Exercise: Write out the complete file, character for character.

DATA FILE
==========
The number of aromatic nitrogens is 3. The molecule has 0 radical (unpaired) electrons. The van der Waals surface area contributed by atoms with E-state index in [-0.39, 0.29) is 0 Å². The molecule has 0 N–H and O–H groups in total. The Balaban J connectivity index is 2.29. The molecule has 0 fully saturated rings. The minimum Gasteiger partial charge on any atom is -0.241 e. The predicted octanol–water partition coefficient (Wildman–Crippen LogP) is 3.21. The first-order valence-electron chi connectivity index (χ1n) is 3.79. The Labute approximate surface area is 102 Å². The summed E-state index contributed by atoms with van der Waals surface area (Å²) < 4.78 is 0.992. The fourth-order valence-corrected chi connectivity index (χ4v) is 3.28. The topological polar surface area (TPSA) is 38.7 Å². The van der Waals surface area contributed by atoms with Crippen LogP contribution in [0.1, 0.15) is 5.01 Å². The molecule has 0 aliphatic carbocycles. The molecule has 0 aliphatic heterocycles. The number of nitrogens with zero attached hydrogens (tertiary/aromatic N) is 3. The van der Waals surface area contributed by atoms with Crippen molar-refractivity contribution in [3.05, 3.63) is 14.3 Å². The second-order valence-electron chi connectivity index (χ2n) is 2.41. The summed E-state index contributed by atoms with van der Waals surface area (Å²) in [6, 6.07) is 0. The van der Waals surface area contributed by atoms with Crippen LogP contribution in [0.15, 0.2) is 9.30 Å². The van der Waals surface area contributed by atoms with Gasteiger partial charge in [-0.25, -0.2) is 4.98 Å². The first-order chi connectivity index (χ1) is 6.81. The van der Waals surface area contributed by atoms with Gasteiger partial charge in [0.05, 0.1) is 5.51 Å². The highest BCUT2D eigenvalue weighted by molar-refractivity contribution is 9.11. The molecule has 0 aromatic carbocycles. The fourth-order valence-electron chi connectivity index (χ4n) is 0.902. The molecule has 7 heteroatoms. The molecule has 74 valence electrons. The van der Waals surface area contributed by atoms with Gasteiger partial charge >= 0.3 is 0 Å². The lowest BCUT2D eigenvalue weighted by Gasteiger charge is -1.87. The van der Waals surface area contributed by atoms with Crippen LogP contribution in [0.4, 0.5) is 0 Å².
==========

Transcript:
The number of aromatic nitrogens is 3. The molecule has 0 radical (unpaired) electrons. The van der Waals surface area contributed by atoms with E-state index in [-0.39, 0.29) is 0 Å². The molecule has 0 N–H and O–H groups in total. The Balaban J connectivity index is 2.29. The molecule has 0 fully saturated rings. The minimum Gasteiger partial charge on any atom is -0.241 e. The predicted octanol–water partition coefficient (Wildman–Crippen LogP) is 3.21. The first-order valence-electron chi connectivity index (χ1n) is 3.79. The Labute approximate surface area is 102 Å². The summed E-state index contributed by atoms with van der Waals surface area (Å²) < 4.78 is 0.992. The fourth-order valence-corrected chi connectivity index (χ4v) is 3.28. The topological polar surface area (TPSA) is 38.7 Å². The van der Waals surface area contributed by atoms with Crippen LogP contribution in [0.1, 0.15) is 5.01 Å². The molecule has 0 aliphatic carbocycles. The molecule has 0 aliphatic heterocycles. The number of nitrogens with zero attached hydrogens (tertiary/aromatic N) is 3. The van der Waals surface area contributed by atoms with Crippen molar-refractivity contribution in [3.05, 3.63) is 14.3 Å². The second-order valence-electron chi connectivity index (χ2n) is 2.41. The summed E-state index contributed by atoms with van der Waals surface area (Å²) in [6, 6.07) is 0. The van der Waals surface area contributed by atoms with Crippen LogP contribution in [0.15, 0.2) is 9.30 Å². The van der Waals surface area contributed by atoms with Gasteiger partial charge in [-0.25, -0.2) is 4.98 Å². The first-order chi connectivity index (χ1) is 6.81. The van der Waals surface area contributed by atoms with Gasteiger partial charge in [0.05, 0.1) is 5.51 Å². The highest BCUT2D eigenvalue weighted by molar-refractivity contribution is 9.11. The molecule has 0 aromatic carbocycles. The fourth-order valence-electron chi connectivity index (χ4n) is 0.902. The molecule has 7 heteroatoms. The molecule has 74 valence electrons. The van der Waals surface area contributed by atoms with Gasteiger partial charge >= 0.3 is 0 Å². The lowest BCUT2D eigenvalue weighted by Gasteiger charge is -1.87. The van der Waals surface area contributed by atoms with Crippen LogP contribution in [0.4, 0.5) is 0 Å².